South Africa Road Network

By | December 10, 2022

According to wholevehicles, South Africa has a highly developed road network that is among the best in Africa. The official road network has been determined to be 535,000 kilometers long, of which 168,000 kilometers are urban roads and 366,872 kilometers are other roads. South Africa has 2,160 kilometers of motorway, 940 kilometers of four-lane roads and 62,794 kilometers of single-lane paved roads. There is also a network of 300,978 kilometers of gravel road. However, the Transport department speaks of a network of 750,000 kilometers of road, of which 158,124 kilometers are paved.

Road management

The N2 in Cape Town.

The national road authority in South Africa is The South African National Roads Agency Limited, abbreviated SANRAL. SANRAL was established in 1998 to take over the national road management. SANRAL operates 21,403 kilometers of road in South Africa, of which 84% are toll-free and 16% are toll roads. Toll roads are financed by bonds, the toll-free roads are financed by the government of South Africa. One objective is to eventually increase the network of national roads to 35,000 kilometres.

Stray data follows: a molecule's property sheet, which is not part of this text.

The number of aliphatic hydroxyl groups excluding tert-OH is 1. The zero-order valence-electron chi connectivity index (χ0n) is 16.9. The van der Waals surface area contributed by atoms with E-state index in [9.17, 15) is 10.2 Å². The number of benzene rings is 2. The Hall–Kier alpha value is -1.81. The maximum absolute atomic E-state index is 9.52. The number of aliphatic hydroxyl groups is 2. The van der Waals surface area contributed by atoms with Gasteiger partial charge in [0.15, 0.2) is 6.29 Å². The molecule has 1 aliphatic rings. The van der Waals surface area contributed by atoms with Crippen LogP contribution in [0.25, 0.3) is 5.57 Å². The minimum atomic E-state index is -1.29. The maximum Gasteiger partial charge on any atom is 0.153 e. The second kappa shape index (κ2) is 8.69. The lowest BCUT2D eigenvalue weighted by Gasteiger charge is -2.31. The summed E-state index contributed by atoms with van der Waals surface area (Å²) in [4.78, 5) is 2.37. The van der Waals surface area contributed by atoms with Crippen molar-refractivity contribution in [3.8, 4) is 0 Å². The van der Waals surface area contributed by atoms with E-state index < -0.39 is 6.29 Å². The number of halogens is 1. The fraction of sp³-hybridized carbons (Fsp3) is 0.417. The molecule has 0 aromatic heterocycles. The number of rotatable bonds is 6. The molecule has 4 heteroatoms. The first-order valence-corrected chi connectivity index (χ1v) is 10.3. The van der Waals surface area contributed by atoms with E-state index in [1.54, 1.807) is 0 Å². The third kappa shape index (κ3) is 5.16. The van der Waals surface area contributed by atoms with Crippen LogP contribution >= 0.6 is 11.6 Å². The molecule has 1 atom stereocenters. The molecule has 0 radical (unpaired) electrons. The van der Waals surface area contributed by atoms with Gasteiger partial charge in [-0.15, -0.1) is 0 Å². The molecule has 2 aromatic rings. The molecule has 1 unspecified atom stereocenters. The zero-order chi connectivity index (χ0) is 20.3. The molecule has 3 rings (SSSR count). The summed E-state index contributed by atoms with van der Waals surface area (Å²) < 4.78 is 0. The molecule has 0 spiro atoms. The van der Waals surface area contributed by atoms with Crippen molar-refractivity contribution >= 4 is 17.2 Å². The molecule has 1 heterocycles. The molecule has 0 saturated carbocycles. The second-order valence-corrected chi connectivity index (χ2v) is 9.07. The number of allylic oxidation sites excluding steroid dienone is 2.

National Roads

There is a network of 22,197 kilometers of national roads serving all parts of South Africa. Due to the low traffic volume on the long-distance connections, motorways are only available in metropolitan regions. The national roads are single lane, partly with 2+1 lanes and partly with 2×2 lanes or wider. The national roads are mostly in fair to good condition and connect all the cities of South Africa.

Provincial Roads

The provincial roads are the secondary roads of South Africa and complement the national road network. They are numbered with the prefix ‘R’, from the R21 to R82. Not all provincial roads are actually managed by the provinces, SANRAL also manages part of the provincial roads. Parts of the provincial roads in built-up areas are often managed by the municipalities. Provincial roads range from gravel roads to freeways.

Regional Routes

The regional routes form the third layer of roads in South Africa. They are numbered with a 3-digit R number. Most regional routes are managed by the provinces. In some cases they are managed by SANRAL.

Motorways

The N1 at Johannesburg.